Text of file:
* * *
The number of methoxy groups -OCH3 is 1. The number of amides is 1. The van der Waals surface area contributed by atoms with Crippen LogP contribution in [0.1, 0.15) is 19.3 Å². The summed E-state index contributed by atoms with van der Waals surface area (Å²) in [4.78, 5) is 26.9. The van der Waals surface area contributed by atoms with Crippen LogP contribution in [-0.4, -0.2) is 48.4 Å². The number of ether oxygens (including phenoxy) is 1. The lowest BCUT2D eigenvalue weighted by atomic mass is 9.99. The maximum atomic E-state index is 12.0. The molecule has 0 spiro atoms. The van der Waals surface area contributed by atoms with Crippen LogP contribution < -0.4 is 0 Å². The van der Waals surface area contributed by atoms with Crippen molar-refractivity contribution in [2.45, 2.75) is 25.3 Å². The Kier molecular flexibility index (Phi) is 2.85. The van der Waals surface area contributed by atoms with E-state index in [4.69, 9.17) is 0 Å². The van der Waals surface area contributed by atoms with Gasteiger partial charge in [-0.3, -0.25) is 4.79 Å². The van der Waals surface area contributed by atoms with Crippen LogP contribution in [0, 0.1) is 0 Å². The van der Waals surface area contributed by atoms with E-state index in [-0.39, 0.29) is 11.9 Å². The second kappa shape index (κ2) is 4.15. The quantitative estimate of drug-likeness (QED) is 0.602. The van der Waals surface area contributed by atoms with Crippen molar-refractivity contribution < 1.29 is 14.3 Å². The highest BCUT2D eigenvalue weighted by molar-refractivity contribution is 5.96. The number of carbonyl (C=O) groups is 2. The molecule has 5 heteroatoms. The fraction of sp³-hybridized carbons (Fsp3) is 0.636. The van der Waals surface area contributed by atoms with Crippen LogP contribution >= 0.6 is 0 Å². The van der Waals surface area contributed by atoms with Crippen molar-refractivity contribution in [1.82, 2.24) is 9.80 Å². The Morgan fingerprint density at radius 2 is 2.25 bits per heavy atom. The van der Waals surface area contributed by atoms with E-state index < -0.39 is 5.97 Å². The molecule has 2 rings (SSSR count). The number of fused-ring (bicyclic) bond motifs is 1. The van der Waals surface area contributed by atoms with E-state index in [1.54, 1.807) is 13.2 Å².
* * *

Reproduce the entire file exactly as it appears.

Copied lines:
The number of methoxy groups -OCH3 is 1. The number of amides is 1. The van der Waals surface area contributed by atoms with Crippen LogP contribution in [0.1, 0.15) is 19.3 Å². The summed E-state index contributed by atoms with van der Waals surface area (Å²) in [4.78, 5) is 26.9. The van der Waals surface area contributed by atoms with Crippen LogP contribution in [-0.4, -0.2) is 48.4 Å². The number of ether oxygens (including phenoxy) is 1. The lowest BCUT2D eigenvalue weighted by atomic mass is 9.99. The maximum atomic E-state index is 12.0. The molecule has 0 spiro atoms. The van der Waals surface area contributed by atoms with Crippen LogP contribution < -0.4 is 0 Å². The van der Waals surface area contributed by atoms with Crippen molar-refractivity contribution in [2.45, 2.75) is 25.3 Å². The Kier molecular flexibility index (Phi) is 2.85. The van der Waals surface area contributed by atoms with E-state index in [4.69, 9.17) is 0 Å². The van der Waals surface area contributed by atoms with Gasteiger partial charge in [-0.3, -0.25) is 4.79 Å². The van der Waals surface area contributed by atoms with Crippen LogP contribution in [0, 0.1) is 0 Å². The van der Waals surface area contributed by atoms with E-state index in [-0.39, 0.29) is 11.9 Å². The second kappa shape index (κ2) is 4.15. The quantitative estimate of drug-likeness (QED) is 0.602. The van der Waals surface area contributed by atoms with Crippen molar-refractivity contribution < 1.29 is 14.3 Å². The highest BCUT2D eigenvalue weighted by molar-refractivity contribution is 5.96. The number of carbonyl (C=O) groups is 2. The molecule has 5 heteroatoms. The fraction of sp³-hybridized carbons (Fsp3) is 0.636. The van der Waals surface area contributed by atoms with Crippen LogP contribution >= 0.6 is 0 Å². The van der Waals surface area contributed by atoms with Crippen molar-refractivity contribution in [1.82, 2.24) is 9.80 Å². The Morgan fingerprint density at radius 2 is 2.25 bits per heavy atom. The van der Waals surface area contributed by atoms with E-state index < -0.39 is 5.97 Å². The molecule has 2 rings (SSSR count). The number of fused-ring (bicyclic) bond motifs is 1. The van der Waals surface area contributed by atoms with E-state index in [1.54, 1.807) is 13.2 Å².